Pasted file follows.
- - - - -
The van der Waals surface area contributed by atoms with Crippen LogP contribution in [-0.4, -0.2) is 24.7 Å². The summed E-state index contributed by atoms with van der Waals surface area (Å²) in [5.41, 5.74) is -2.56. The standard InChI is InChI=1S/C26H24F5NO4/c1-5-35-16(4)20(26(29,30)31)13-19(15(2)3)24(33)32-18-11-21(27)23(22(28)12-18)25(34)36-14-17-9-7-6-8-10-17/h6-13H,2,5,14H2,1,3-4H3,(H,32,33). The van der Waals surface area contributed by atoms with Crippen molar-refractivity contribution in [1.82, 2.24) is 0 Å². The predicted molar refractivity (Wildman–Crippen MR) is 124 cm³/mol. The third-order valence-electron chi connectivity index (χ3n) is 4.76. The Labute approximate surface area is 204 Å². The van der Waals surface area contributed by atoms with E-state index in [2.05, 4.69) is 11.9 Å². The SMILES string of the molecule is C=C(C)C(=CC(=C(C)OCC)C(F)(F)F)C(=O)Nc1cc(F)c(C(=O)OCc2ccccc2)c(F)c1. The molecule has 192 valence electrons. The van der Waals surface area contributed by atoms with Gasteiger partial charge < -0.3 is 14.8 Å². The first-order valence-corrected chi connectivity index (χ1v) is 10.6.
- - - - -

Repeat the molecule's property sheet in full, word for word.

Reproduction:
The van der Waals surface area contributed by atoms with Crippen LogP contribution in [-0.4, -0.2) is 24.7 Å². The summed E-state index contributed by atoms with van der Waals surface area (Å²) in [5.41, 5.74) is -2.56. The standard InChI is InChI=1S/C26H24F5NO4/c1-5-35-16(4)20(26(29,30)31)13-19(15(2)3)24(33)32-18-11-21(27)23(22(28)12-18)25(34)36-14-17-9-7-6-8-10-17/h6-13H,2,5,14H2,1,3-4H3,(H,32,33). The van der Waals surface area contributed by atoms with Crippen molar-refractivity contribution in [1.82, 2.24) is 0 Å². The predicted molar refractivity (Wildman–Crippen MR) is 124 cm³/mol. The third-order valence-electron chi connectivity index (χ3n) is 4.76. The Labute approximate surface area is 204 Å². The van der Waals surface area contributed by atoms with E-state index in [2.05, 4.69) is 11.9 Å². The SMILES string of the molecule is C=C(C)C(=CC(=C(C)OCC)C(F)(F)F)C(=O)Nc1cc(F)c(C(=O)OCc2ccccc2)c(F)c1. The molecule has 192 valence electrons. The van der Waals surface area contributed by atoms with Gasteiger partial charge < -0.3 is 14.8 Å². The first-order valence-corrected chi connectivity index (χ1v) is 10.6.